"I thought you thought so. Now I'll tell you the secret of it all. It's because I'm wise enough to order my ways. I haven't lived in Vanity Fair for nothing. Moreover, I know how to be the very perfectest wife under heaven; so perfect that you'll find yourself lonesome as death when I die and you take unto yourself another."
"Don't, love! That's blasphemy, to night, especially. But I ll forgive it you. Of course you'll be a perfect wife. It's your nature." "No, no, it's not my nature ! It's by grace. I'm like all the rest, and to-night I prove it. I saw my plan of action, and I followed it, all through courting-time; and now, when the field's to be won, I turn traitor. I show you my chart of warfare; woman-like, I betray myself."
He frowned, but only from perplexity. She had seemed so simple! Other folk had called her clever. Other men stood admiringly aloof; but he had known she was soft and
smooth as unsnarled silk. Now she spoke like a changeling, and he looked about him for his own good child.
"I can't have you talk like that," he said. "Warfare? betrayal? One would think we were enemies.”
"Oh, no! oh, no! only antagonists. There's That's antagonism between us-old as sex. why we long for each other. That's why we keep our orbits, drawn and yet pushed apart. Oh, it's a heavenly track, but don't make the mistake of thinking it can be held without the force of all the hands in all the universe. Listen, my dear, my lord! You know I love you?"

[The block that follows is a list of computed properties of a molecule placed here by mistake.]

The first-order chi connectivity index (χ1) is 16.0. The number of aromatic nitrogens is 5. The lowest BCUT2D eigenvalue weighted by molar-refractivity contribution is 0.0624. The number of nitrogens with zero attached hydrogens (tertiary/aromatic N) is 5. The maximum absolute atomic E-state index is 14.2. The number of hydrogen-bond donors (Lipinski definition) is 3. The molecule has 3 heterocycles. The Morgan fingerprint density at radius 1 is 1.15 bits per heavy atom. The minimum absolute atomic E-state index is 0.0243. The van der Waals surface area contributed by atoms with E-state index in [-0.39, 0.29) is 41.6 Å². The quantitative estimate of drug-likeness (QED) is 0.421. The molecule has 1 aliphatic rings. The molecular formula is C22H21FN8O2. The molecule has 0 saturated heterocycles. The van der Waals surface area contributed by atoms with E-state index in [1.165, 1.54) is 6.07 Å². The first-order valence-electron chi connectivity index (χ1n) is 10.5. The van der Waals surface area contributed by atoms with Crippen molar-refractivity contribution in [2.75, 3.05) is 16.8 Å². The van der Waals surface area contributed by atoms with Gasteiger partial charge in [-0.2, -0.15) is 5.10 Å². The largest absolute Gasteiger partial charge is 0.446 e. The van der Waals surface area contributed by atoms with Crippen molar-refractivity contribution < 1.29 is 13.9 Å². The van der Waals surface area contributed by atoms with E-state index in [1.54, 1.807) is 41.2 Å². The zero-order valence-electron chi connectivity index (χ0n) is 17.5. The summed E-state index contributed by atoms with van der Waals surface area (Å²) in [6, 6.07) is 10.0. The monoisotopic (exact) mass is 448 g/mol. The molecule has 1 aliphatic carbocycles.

"Yes, yes! I know you do.”
"I love you so much that, if I could, I'd efface the Me in me to make you happy. If I could! I know exactly how, and yet I shall not do it. We must go the way of all the others, running violently down a steep place into the sea of dreary common-sense."
"Oh, come now, that's not fair! Think of all the happy people we know-your father and mother, mine. It's easy enough to say the bitter thing about marriagemighty cheap talking-but it's not fair." "All the happy people we know ! summon six. That's a good many. The rest have built them solid houses on the boulevard. Their castles tumbled down. But I can make you happy. Dearest, I will; still, being, as I said, a fool to-night, lightheaded, dizzy, with much thought, I throw prudence to the winds and tell you the straight road. Do you know why you've seemed to love me so in all these months ?" "Seemed? Why, because I do. Because you are you, and I am I."
"Yes, that; I'm not denying the divinity of the thing. You've loved me indeed; but you've seemed to love me, too, and for one reason only. Because you are a man, born I liked it, too. to the pleasures of the chase. To-morrow
I was pursued; I exulted in it. I am caught, labeled, put in my cage. shall have fresh water and lots of sun; but the chase is over. You won't continue running when there's nothing to catch." "But, dear love—"
Nay, why should you? Why, indeed! But that's where the subtlety of it comes in,
the irony we never guess till late. You see I like being pursued, and I shall keep on liking it. I shall look round me on the big, big downs, and say, 'Where's the footfall I used to hear ?" "